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Soundtrack review: The absent one (Johan Söderqvist, Patrik Andrén and Uno Helmersson – 2011)

Film scores

Soundtrack review: The absent one (Johan Söderqvist, Patrik Andrén and Uno Helmersson – 2011)


Based on the acclaimed crime novel series by Jussi Adler-Olsen, Zentropa’s Department Q series is one of the biggest hits of Scandinavian cinema in recent years. The Department Q series stars Nikolaj Lie Kaas as Inspector Carl Mørck and Fares Fares as Assad, two investigators whose job is to re-investigate cold cases whenever new evidence turns up. In “The Absent One”, the team uncovers the real murderers of twins who fell victim to a group of privileged kids testing their boundaries. The score was written by Johan Söderqvist, Patrik Andrén and Uno Helmersson. Soderquist is a name I always pay attention to.

The main theme sends chills down my spine. Whenever I imagine Nordic police dramas I imagine small, cold towns with a lot of secrets and a morose atmosphere. The music evokes this from the first seconds as if a heavy mist slowly invades the place where I’m writing in order to help me feel the music better. The score continues with “Kimmie’s theme” which is quiet and mysterious. The theme comes back in a different sadder shape at the end of the score as if to show the evolution of the character. I like how the score takes us through various stages of living the life inside the story the movie tells. From the investigative efforts of the team we move to a beautiful love story told by the piano and echoes of strings. Pieces like “The love story” always make an impression on me.

Sometimes it happens that scores get lost in a sort of repetitive rhythm that doesn’t let me as a listener separate various scenes or moments in the story. “The absent one” isn’t the kind of score to just create or describe a general atmosphere; the composers took separate parts of the story and gave them their own cues. I feel as if each piece of music is an episode of a TV show. It’s quite clear from the music that there wasn’t just one composer writing.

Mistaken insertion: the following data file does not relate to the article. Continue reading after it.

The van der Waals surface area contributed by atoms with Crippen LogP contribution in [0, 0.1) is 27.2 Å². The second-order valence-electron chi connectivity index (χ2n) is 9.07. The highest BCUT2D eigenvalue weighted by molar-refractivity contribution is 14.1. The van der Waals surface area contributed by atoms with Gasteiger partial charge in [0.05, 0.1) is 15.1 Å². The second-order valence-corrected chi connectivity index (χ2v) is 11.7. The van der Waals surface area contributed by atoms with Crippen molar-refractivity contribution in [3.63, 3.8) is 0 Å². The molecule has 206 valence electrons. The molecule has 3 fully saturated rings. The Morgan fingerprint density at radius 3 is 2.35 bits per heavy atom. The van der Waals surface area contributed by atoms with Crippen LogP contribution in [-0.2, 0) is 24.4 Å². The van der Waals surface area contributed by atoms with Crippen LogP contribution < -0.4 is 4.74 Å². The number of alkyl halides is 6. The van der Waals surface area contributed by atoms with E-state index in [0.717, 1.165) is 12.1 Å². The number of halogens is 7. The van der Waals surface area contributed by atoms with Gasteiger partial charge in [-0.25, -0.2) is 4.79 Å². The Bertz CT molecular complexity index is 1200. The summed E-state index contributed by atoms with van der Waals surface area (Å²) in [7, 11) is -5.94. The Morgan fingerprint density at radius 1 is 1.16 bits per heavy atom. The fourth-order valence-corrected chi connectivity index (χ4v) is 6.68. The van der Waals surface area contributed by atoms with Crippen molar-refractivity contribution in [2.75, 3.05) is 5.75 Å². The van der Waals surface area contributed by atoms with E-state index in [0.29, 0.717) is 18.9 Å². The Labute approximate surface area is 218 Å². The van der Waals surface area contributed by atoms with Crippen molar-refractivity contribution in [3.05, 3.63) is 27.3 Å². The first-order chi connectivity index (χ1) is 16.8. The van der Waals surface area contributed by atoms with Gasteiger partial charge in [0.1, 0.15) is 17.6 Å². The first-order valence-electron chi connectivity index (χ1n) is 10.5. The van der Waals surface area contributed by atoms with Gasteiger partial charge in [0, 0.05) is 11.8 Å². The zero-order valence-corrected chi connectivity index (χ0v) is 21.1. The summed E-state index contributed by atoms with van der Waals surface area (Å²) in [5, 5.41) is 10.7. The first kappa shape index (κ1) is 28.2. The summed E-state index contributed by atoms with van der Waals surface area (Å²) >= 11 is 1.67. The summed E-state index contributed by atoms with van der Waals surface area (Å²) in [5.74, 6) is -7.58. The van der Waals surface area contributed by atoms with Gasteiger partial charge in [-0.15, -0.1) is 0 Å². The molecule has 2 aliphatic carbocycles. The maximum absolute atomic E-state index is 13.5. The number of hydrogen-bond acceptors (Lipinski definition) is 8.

No matter the moment though, this score is quiet. If you are in the mood for loud action and fast moving music you won’t find it here. “The absent one” is mostly reflective. Even the investigative cues like “Department Q at work” or “The search” are laid back as if the characters took their time to go through every detail. Sometimes I have a hard time connecting with the music because it doesn’t always show emotion. I get warm at a cue like “Kiss and rifle” while I can’t relate to something like “Leaving Bjarne”.

The darkness in the music makes me curious about the movie. The atmosphere is very heavy in some moments and this could mean a very intense picture. As a standalone listen, “The absent one” had highs and lows for me but when a score gives me deep emotional cues like “Kimmie is caught” and “Dietlev’s destiny” I can’t complain… Did you enjoy it?

Cue rating: 86 / 100

Total minutes of excellence: 16 / 40

Album excellence: 41%


The Absent One

The Love Story

Kiss And Rifle

The Informant

Kimmie Is Caught

Dietlev’s Destiny

Kimmie’s Theme


Mihnea Manduteanu

I have been listening to film music for 25 years and writing about it since 2014. I've written over 1000 reviews and I can't imagine myself doing anything else. I am also a member of IFMCA (International Film Music Critics Association).

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